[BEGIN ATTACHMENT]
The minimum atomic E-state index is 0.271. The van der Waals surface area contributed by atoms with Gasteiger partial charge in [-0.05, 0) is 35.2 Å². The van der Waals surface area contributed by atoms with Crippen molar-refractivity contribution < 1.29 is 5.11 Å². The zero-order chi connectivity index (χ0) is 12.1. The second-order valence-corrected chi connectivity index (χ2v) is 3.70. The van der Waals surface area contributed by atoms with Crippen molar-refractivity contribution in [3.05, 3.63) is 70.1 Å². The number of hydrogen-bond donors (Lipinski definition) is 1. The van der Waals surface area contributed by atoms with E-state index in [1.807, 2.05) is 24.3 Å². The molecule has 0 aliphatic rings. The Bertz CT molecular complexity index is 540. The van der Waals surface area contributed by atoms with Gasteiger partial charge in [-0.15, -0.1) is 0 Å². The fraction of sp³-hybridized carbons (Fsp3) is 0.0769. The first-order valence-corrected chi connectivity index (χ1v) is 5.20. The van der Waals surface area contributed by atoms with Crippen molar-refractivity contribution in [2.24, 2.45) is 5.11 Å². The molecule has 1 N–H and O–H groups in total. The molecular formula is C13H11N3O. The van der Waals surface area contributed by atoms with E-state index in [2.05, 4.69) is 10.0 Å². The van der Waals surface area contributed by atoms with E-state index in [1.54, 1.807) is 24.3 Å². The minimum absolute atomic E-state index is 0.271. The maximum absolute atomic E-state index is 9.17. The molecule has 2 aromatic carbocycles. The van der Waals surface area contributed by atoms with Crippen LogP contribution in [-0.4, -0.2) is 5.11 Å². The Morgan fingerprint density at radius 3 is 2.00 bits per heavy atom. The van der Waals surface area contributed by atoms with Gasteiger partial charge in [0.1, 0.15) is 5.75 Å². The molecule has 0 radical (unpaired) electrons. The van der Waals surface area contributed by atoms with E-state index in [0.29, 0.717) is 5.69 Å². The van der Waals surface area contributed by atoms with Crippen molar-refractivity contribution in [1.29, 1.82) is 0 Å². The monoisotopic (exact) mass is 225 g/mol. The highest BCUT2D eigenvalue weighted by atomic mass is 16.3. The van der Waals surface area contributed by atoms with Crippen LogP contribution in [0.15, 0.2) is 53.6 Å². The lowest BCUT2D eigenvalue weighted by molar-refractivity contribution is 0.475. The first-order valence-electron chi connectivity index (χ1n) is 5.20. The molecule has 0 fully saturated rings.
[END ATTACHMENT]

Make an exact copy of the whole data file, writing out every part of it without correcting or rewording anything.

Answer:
The minimum atomic E-state index is 0.271. The van der Waals surface area contributed by atoms with Gasteiger partial charge in [-0.05, 0) is 35.2 Å². The van der Waals surface area contributed by atoms with Crippen molar-refractivity contribution < 1.29 is 5.11 Å². The zero-order chi connectivity index (χ0) is 12.1. The second-order valence-corrected chi connectivity index (χ2v) is 3.70. The van der Waals surface area contributed by atoms with Crippen molar-refractivity contribution in [3.05, 3.63) is 70.1 Å². The number of hydrogen-bond donors (Lipinski definition) is 1. The van der Waals surface area contributed by atoms with E-state index in [1.807, 2.05) is 24.3 Å². The molecule has 0 aliphatic rings. The Bertz CT molecular complexity index is 540. The van der Waals surface area contributed by atoms with Gasteiger partial charge in [-0.15, -0.1) is 0 Å². The fraction of sp³-hybridized carbons (Fsp3) is 0.0769. The first-order valence-corrected chi connectivity index (χ1v) is 5.20. The van der Waals surface area contributed by atoms with Crippen molar-refractivity contribution in [2.24, 2.45) is 5.11 Å². The molecule has 1 N–H and O–H groups in total. The molecular formula is C13H11N3O. The van der Waals surface area contributed by atoms with E-state index in [2.05, 4.69) is 10.0 Å². The van der Waals surface area contributed by atoms with E-state index in [1.54, 1.807) is 24.3 Å². The minimum absolute atomic E-state index is 0.271. The maximum absolute atomic E-state index is 9.17. The molecule has 2 aromatic carbocycles. The van der Waals surface area contributed by atoms with Crippen LogP contribution in [-0.4, -0.2) is 5.11 Å². The Morgan fingerprint density at radius 3 is 2.00 bits per heavy atom. The van der Waals surface area contributed by atoms with Gasteiger partial charge in [0.1, 0.15) is 5.75 Å². The molecule has 0 radical (unpaired) electrons. The van der Waals surface area contributed by atoms with E-state index in [0.29, 0.717) is 5.69 Å². The van der Waals surface area contributed by atoms with Crippen molar-refractivity contribution in [1.29, 1.82) is 0 Å². The monoisotopic (exact) mass is 225 g/mol. The highest BCUT2D eigenvalue weighted by atomic mass is 16.3. The van der Waals surface area contributed by atoms with Crippen LogP contribution in [0.15, 0.2) is 53.6 Å². The lowest BCUT2D eigenvalue weighted by molar-refractivity contribution is 0.475. The first-order valence-electron chi connectivity index (χ1n) is 5.20. The molecule has 0 fully saturated rings.